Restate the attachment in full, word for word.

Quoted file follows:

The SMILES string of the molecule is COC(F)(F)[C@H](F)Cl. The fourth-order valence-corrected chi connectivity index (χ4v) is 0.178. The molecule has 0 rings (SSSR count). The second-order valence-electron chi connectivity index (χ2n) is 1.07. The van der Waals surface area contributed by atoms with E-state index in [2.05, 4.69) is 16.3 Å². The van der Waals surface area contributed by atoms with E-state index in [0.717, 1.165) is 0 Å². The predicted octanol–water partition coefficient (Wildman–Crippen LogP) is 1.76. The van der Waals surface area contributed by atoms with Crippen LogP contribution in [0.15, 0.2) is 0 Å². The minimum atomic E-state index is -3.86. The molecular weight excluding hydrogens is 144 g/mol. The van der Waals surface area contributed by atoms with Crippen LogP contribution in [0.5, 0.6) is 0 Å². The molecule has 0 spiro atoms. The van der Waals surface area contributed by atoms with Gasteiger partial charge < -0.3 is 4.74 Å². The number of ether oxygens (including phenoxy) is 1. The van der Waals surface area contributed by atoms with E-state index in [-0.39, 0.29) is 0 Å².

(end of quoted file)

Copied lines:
The SMILES string of the molecule is COC(F)(F)[C@H](F)Cl. The fourth-order valence-corrected chi connectivity index (χ4v) is 0.178. The molecule has 0 rings (SSSR count). The second-order valence-electron chi connectivity index (χ2n) is 1.07. The van der Waals surface area contributed by atoms with E-state index in [2.05, 4.69) is 16.3 Å². The van der Waals surface area contributed by atoms with E-state index in [0.717, 1.165) is 0 Å². The predicted octanol–water partition coefficient (Wildman–Crippen LogP) is 1.76. The van der Waals surface area contributed by atoms with Crippen LogP contribution in [0.15, 0.2) is 0 Å². The minimum atomic E-state index is -3.86. The molecular weight excluding hydrogens is 144 g/mol. The van der Waals surface area contributed by atoms with Crippen LogP contribution in [0.5, 0.6) is 0 Å². The molecule has 0 spiro atoms. The van der Waals surface area contributed by atoms with Gasteiger partial charge < -0.3 is 4.74 Å². The number of ether oxygens (including phenoxy) is 1. The van der Waals surface area contributed by atoms with E-state index in [-0.39, 0.29) is 0 Å².